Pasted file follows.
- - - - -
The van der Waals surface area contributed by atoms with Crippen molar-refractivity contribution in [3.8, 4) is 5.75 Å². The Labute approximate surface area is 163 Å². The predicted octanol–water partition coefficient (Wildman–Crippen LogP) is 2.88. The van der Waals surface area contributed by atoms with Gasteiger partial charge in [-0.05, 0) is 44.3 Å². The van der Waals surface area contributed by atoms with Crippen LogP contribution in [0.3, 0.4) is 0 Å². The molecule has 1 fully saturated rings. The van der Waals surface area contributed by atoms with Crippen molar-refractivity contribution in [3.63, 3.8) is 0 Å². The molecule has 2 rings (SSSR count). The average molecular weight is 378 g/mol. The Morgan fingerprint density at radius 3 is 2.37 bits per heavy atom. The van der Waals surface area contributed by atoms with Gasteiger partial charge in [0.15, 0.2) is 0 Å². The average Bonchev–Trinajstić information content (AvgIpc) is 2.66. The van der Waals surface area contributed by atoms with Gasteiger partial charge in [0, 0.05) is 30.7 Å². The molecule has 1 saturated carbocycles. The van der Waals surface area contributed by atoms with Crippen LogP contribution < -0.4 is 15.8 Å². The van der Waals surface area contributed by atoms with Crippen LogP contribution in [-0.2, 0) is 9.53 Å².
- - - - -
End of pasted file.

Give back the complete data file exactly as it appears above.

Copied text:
The van der Waals surface area contributed by atoms with Crippen molar-refractivity contribution in [3.8, 4) is 5.75 Å². The Labute approximate surface area is 163 Å². The predicted octanol–water partition coefficient (Wildman–Crippen LogP) is 2.88. The van der Waals surface area contributed by atoms with Gasteiger partial charge in [-0.05, 0) is 44.3 Å². The van der Waals surface area contributed by atoms with Crippen LogP contribution in [0.3, 0.4) is 0 Å². The molecule has 1 fully saturated rings. The van der Waals surface area contributed by atoms with Crippen molar-refractivity contribution in [3.63, 3.8) is 0 Å². The molecule has 2 rings (SSSR count). The average molecular weight is 378 g/mol. The Morgan fingerprint density at radius 3 is 2.37 bits per heavy atom. The van der Waals surface area contributed by atoms with Gasteiger partial charge in [0.15, 0.2) is 0 Å². The average Bonchev–Trinajstić information content (AvgIpc) is 2.66. The van der Waals surface area contributed by atoms with Gasteiger partial charge in [0, 0.05) is 30.7 Å². The molecule has 1 saturated carbocycles. The van der Waals surface area contributed by atoms with Crippen LogP contribution < -0.4 is 15.8 Å². The van der Waals surface area contributed by atoms with Crippen LogP contribution in [-0.2, 0) is 9.53 Å².